• 22Kill: Local organization looks to stop veteran suicides

    By: Mark Ockerbloom , Kathryn Shehade

    Updated:

    HAVERHILL, Mass. - It's estimated that 22 veteran's commit suicide in this country every day due to the lingering effects of war, a sobering statistic. Josh Wallace, a veteran himself, served seven years in the army and he wants to erase those memories.

    "I got a phone call from a friend of mine back home saying that my number two had hung himself and he had left behind a wife and two daughters," said Wallace, "If I could talk to myself 20 years ago after the war and say this is going to be. You're going to be alright. You're going to stumble. But you’re going to pick yourself up. And I think that’s what this organization is all about."

    Today Josh "Scruffy" Wallace, formerly of The Dropkick Murphys, is part of a global movement called 22Kill. It's designed to empower veterans as they return to civilian life, and the name is meant to raise eyebrows.

    "22Kill, when you read it, it's alarming, I'll be honest with you, it's designed to be that way it's supposed to be aggressive, and it's supposed to grab your attention. You know it's not the most politically correct term but veterans aren't usually the most politically correct anyway so it’s a perfect fit and it raises that eyebrow so people like what is that and you can explain it to them, what's going on," Wallace said.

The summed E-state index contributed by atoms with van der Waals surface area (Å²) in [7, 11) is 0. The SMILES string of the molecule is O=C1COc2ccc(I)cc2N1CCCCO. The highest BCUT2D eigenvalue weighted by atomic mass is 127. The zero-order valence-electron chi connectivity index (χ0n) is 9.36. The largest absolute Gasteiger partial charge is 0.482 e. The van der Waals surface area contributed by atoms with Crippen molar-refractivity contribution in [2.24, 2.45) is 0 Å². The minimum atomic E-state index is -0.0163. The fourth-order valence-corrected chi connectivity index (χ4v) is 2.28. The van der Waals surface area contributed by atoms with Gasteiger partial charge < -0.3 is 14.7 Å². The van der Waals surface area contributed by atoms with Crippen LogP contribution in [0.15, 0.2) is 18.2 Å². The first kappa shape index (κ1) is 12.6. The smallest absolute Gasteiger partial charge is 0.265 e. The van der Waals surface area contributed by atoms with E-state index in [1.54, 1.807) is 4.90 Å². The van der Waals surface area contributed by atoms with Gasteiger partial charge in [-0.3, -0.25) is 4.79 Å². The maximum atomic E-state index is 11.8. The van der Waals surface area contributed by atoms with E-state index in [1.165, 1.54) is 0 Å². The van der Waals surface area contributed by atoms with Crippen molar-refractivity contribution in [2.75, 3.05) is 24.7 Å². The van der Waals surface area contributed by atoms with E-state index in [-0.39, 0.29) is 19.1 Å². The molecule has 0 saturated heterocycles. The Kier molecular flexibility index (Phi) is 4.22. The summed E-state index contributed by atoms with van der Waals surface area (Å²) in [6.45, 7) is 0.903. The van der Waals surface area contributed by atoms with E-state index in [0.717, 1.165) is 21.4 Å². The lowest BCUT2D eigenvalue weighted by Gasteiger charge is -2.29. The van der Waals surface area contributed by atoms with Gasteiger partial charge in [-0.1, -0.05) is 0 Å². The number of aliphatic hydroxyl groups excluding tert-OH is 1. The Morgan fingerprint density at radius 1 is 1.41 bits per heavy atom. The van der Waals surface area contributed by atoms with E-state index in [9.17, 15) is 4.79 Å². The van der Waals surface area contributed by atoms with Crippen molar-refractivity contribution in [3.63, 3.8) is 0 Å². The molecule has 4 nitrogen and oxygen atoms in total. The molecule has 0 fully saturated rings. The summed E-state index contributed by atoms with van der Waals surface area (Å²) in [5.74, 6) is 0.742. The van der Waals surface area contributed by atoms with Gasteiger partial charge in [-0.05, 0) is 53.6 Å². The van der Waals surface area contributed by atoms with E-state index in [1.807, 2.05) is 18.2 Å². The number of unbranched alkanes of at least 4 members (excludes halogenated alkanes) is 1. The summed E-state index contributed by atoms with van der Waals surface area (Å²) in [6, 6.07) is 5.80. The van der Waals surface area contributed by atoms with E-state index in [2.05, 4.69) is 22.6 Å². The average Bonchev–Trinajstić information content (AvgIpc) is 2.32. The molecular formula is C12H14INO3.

Matt Nelson is the executive director of 22Kill in Massachusetts. He was in the military for more than 13 years and deployed five times, including twice for combat with the Marines. He said the safety of coming home from service is often the beginning of a dangerous spiral

    "I think one of the big issues is that veterans lose their sense of purpose when they come home because you're in a situation where you're at the top of your game, you're fighting for the country, you're serving for the country, and then you come back and the bottom kind of falls out from under you," said Nelson.

    With the help of civilians, Nelson believes vets have a fighting chance at realizing their value at home.

    For them he says, a piece of jewelry could hold the key to saving lives.

    "The ring is called an honor ring. So it's basically to honor someone's service. You wear it on your trigger finger and it symbolizes the issue of veteran suicides. That honor ring, whether it's worn by civilian or veteran, it basically means that you have a friend. You have someone's back if they're ever in need."

    © 2018 Cox Media Group.

    22Kill is also enlisting veteran advocates, known as 'Battle Buddies', to help those military members struggling with mental health issues such as post-traumatic stress or traumatic brain injuries.

    But sadly, not every veteran can be helped by the program.

    © 2018 Cox Media Group.
    © 2018 Cox Media Group.

    Over Memorial Day weekend airman first class Drew Winkler also took his life with no warning. Leaving behind a wife and two sons.

    Winkler's last post on Facebook read:

    © 2018 Cox Media Group.

    Winkler was another friend Wallace said he lost too soon.

    "If it was something that could have been prevented, something as simple as wearing a ring or just opening a dialogue or having a conversation about something, just to get the ball moving, maybe he wouldn't have killed himself."

    If you'd like to become a Veteran's Advocate where you can donate, or to purchase an honor ring visit www.22Kill.com.

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